Dara Massicot, a senior policy researcher at Rand Corp., noted that the Russian officials “do not typically provide this type of information after a major loss, which suggests they want to control the narrative on this event.”
Makiivka, adjacent to the city of Donetsk, lies only about 10 miles from the nearest Ukrainian-held territory, the town of Avdiivka to the northwest — well within the roughly 50-mile range of the HIMARS rockets the United States has sent to Ukraine. A US military official declined to comment on the strike.
HIMARS, which fires satellite-guided rockets from mobile launchers, is part of a growing arsenal of sophisticated Western weapons that have helped Ukraine change the course of the conflict.
Since the Biden administration began supplying the weapons system in June, HIMARS has greatly increased the range and precision of the outgunned Ukrainians. They have been used it to hit targets far behind the front lines, like the main bridge linking the city of Kherson to Russian-held territory, which contributed to the Russian decision to abandon the city.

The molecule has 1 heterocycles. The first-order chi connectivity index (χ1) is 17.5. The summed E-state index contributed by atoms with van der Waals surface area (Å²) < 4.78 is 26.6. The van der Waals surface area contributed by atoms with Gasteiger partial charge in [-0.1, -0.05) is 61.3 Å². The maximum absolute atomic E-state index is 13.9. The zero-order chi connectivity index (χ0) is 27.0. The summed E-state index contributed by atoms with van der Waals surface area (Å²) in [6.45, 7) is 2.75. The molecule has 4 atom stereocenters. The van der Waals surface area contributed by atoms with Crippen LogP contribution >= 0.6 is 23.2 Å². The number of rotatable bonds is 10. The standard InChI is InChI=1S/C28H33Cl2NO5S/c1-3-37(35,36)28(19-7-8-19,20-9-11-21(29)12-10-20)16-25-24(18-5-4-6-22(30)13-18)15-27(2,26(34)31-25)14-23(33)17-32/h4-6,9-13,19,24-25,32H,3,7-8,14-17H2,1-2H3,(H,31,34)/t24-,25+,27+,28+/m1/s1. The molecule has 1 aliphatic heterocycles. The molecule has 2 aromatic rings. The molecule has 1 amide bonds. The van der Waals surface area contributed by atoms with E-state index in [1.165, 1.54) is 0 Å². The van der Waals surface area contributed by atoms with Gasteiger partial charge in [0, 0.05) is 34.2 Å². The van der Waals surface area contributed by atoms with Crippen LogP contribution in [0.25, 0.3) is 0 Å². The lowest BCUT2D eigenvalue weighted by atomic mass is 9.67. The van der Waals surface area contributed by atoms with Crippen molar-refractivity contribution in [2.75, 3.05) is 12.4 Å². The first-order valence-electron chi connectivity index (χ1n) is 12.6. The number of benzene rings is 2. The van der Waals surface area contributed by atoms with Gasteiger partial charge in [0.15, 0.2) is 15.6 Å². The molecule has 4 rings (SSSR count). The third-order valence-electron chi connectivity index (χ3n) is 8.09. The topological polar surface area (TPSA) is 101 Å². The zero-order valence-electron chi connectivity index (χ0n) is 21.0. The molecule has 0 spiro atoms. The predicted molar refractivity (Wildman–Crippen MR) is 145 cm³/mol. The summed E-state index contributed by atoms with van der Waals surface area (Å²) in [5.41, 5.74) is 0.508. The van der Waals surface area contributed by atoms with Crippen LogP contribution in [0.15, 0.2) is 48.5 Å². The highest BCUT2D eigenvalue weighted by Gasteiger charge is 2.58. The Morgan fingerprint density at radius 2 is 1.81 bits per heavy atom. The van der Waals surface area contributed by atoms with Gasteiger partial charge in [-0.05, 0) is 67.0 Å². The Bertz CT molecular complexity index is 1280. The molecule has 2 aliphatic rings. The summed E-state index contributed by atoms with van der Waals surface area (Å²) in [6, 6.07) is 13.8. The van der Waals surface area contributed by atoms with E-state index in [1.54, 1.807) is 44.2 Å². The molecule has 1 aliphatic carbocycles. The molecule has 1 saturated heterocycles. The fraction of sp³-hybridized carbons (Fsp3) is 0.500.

Last month, a Ukrainian HIMARS attack destroyed a hotel in the city of Kadiivka, in the Luhansk region northeast of Donetsk. That attack killed members of Kremlin-aligned Wagner paramilitary group who were using the hotel as a base, according to Ukrainian authorities in the region.
The HIMARS system is most effective when used against stationary targets that can be identified in advance and pinpointed, such as ammunition dumps, infrastructure or troop concentrations. The U.S. has so far supplied Ukraine with at least 20 HIMARS systems, which are made by Lockheed Martin.
Many soldiers who were casualties appeared to be new recruits, recently mobilized in Putin’s drive to conscript more men into the fighting in Ukraine. One report in Russian state media said that “active use of cellular phones by the newly arrived servicemen” had been a prime reason for the attack, helping Ukrainian forces to pinpoint their location.
Throughout the war, Russian soldiers in Ukraine have spoken on open cellphone lines, often revealing their positions and exposing the disarray in their ranks. Although the continued use of the phones, despite the devastating consequences, exposes a failing by the military command, military bloggers say this explanation shifts the blame onto the victims.
It does not address why Russian commanders housed so many conscripts in an unprotected building within reach of U.S.-made rockets.
“No one is assuming the responsibility for the needless deaths,” one blogger, Anastasia Kashevarova, wrote on Telegram.
-New York Times
Comments are closed, but trackbacks and pingbacks are open.